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Bolivia Changes Law on Abortion: More Children at Risk

By Catholic Online (NEWS CONSORTIUM)
2/28/2014 (3 years ago)
Catholic Online (www.catholic.org)

Court rules no longer requires judges to approve doctors to perform procedure

The South American nation of Bolivia has changed its laws regarding procured abortion. The nation's highest court has ruled that women seeking an abortion in cases of rape or incest will no longer need a judge to give permission for doctors to perform the procedure which always takes the life of another innocent human being. This will make it easier for women to facilitate abortion. Because every procured abortion always takes the life of an innocent child, the child becomes the second victim of the underlying crime of rape or incest. 

Latin America still has some of the world's strongest laws protecting the child in the womb. Abortion advocates say that poor and indigenous women living in rural areas are disproportionately affected by 'unwanted' pregnancies and 'unsafe' abortions.Of course, defenders of the lives of both the women and the children call for a different way of solving the challenge. They insist that every abortion is lethal for the child.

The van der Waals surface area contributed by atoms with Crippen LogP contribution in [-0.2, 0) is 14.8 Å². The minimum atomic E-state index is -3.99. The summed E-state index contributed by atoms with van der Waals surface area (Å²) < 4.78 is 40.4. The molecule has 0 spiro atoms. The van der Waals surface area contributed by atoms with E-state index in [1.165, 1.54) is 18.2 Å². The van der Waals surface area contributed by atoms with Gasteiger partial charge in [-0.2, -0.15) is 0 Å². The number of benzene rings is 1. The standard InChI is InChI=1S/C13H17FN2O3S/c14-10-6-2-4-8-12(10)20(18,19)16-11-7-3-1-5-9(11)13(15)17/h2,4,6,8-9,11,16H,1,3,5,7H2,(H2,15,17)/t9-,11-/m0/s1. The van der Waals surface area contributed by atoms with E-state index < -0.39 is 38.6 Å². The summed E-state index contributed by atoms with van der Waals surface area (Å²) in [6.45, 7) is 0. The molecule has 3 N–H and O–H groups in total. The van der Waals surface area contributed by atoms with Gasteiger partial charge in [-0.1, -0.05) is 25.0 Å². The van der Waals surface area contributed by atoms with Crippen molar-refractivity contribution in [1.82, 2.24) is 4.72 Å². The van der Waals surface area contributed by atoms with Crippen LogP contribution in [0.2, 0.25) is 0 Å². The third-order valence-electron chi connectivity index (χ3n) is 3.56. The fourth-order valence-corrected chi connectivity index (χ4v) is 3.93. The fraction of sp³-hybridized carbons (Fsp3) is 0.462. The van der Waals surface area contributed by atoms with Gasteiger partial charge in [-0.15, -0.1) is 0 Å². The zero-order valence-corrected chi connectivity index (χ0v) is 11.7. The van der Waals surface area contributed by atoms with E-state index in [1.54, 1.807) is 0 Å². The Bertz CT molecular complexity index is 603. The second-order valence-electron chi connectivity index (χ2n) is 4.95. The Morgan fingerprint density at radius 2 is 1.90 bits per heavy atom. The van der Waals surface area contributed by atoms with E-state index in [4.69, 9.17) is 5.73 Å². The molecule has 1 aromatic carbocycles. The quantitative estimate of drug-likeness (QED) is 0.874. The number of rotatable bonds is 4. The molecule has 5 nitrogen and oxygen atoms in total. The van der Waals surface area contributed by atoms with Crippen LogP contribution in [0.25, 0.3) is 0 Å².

Latin America still has some of the world's strongest laws protecting the child in the womb. Abortion advocates say that poor and indigenous women living in rural areas are disproportionately affected by "unwanted" pregnancies and "unsafe" abortions.Of course, defenders of the lives of both the women and the children call for a different way of solving the challenge. They insist that every abortion is lethal for the child.

Highlights

By Catholic Online (NEWS CONSORTIUM)
Catholic Online (www.catholic.org)
2/28/2014 (3 years ago)

Published in Americas

Keywords: Bolivia, abortion, rape, incest, South America, Right to Life, Rights of the child,


LOS ANGELES, CA (Catholic online) - Abortion is only allowed in Bolivia in cases of rape or incest, or if the woman's health or life is at risk. Of course, the meaning of that loaded phrase is elastic.